An international group that works with torture victims called on the United States and Britain Tuesday to stop the way they interrogate and treat inmates detained in prisons in Iraq.

Photographs of prisoners being abused and humiliated by U.S. troops in Iraq have sparked worldwide condemnation.

British Defense Secretary Geoff Hoon (search) said Monday that published photos of British troops look "increasingly like a hoax." The Daily Mirror newspaper, which published the pictures and has stood staunchly by them, said the government had not proved the pictures were fake.

"The torture by British and U.S. soldiers of Iraqi prisoners is indeed tragic news," said Bhogendra Sharma, president of the International Rehabilitation Council for Torture Victims (search). "The photos that have been published clearly document the use of torture."

Images showed naked prisoners stacked in a human pyramid, being forced to simulate sex acts and a naked Iraqi prisoner being terrorized by guard dogs.

"Freedom and democracy can never be achieved through torture," Sharma said. "It must be a priority for the international community, including for the United States as the only remaining superpower, to stop torture to create a more free and democratic world."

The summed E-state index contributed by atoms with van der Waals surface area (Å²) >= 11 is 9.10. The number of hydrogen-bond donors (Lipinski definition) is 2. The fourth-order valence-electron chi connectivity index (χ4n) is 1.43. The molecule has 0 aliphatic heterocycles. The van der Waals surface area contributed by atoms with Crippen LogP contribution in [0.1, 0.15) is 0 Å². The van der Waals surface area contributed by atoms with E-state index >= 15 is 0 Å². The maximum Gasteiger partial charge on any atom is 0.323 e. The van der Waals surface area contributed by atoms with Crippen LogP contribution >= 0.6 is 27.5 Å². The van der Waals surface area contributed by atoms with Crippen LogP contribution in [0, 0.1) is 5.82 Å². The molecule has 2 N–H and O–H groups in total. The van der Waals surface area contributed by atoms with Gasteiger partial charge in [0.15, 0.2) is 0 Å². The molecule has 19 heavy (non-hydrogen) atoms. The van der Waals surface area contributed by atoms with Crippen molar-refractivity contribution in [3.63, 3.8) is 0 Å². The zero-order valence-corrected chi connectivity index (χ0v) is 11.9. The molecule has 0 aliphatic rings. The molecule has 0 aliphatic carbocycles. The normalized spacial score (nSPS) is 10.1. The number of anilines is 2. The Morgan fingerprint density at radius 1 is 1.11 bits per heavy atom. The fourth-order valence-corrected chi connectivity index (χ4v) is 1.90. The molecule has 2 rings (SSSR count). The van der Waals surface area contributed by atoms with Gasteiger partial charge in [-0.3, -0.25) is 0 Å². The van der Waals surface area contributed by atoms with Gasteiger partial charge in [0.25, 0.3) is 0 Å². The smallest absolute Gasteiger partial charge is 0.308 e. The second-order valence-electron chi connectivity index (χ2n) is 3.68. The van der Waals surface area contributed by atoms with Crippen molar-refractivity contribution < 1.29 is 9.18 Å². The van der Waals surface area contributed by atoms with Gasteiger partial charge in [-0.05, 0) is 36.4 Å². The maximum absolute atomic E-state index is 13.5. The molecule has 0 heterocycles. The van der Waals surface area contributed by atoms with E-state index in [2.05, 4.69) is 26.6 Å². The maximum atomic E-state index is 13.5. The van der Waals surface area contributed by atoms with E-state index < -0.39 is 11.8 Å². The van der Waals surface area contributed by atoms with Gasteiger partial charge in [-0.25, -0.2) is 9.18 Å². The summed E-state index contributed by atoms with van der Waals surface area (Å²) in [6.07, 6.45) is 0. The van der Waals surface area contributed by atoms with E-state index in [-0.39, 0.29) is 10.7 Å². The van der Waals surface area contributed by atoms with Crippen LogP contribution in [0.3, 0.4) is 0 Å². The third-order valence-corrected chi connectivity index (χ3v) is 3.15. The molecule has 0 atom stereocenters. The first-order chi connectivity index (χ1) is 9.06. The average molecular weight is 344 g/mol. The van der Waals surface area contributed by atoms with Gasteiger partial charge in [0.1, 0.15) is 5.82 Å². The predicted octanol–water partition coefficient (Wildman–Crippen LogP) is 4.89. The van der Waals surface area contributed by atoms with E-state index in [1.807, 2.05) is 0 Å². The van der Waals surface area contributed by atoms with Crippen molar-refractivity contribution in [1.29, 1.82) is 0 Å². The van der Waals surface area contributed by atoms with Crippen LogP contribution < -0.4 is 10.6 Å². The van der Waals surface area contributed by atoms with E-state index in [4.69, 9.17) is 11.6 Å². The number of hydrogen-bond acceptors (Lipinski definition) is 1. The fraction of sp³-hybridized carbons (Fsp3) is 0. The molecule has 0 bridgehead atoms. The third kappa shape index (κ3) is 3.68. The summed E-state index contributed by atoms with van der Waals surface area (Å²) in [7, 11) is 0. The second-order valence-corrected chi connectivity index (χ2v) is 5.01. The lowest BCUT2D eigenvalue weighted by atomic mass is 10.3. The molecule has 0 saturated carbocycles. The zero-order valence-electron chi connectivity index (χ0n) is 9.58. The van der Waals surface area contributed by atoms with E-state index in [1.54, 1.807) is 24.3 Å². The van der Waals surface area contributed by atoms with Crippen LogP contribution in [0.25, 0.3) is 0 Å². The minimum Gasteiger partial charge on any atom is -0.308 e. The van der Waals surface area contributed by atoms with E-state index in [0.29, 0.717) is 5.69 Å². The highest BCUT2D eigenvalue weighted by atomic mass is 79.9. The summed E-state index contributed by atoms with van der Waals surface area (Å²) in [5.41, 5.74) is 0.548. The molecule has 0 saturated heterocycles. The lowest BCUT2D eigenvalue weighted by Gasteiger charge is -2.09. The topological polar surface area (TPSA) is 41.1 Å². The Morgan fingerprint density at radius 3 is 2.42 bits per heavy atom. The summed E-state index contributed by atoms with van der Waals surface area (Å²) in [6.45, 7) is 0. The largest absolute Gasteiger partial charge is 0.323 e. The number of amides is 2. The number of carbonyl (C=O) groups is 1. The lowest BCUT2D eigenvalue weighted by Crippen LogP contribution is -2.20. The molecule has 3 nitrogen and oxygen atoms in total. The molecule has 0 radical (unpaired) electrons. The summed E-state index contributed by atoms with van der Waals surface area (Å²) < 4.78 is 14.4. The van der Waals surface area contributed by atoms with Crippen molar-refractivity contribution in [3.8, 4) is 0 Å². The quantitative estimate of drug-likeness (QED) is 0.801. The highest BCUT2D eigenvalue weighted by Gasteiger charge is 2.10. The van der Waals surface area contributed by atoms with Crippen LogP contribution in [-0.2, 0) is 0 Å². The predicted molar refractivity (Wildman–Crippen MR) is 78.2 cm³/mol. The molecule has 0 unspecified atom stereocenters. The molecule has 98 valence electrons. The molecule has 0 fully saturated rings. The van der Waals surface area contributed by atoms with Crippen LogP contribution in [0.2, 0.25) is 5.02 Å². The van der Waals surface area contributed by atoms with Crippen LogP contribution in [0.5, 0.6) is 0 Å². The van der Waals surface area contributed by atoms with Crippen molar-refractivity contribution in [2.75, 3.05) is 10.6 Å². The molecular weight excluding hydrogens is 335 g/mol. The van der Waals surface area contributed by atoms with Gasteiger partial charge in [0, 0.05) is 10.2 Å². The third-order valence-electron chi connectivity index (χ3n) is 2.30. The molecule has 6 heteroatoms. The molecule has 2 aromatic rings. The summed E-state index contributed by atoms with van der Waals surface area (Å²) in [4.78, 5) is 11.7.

Soldiers accused of being involved in torture must be brought to justice and the victims should be treated, according to the center.

The Copenhagen-based IRCT has 170 centers in more than 70 countries working on rehabilitating torture victims. The center also gathers documentation on torture, which is divided into physical and psychological techniques, both which aim at extending the victims' pain and fear for as long as possible without leaving visible evidence.

The purpose of torture is to destroy a personality and make a person lose its self-esteem, Camelia Doru, IRCT vice president said in a recent interview with The Associated Press.

"Being undressed and being watched by foreigners, by guards, by people from the opposite sex is an enormous humiliation" for Arabs, said Doru, a medical doctor. She added torture can have different effect in different cultures.

"Things that for us may not be so serious and damaging, can be devastating for them," said Doru.

Created in 1985, the independent, health professional NGO receives funds from several European governments and the European Union (search).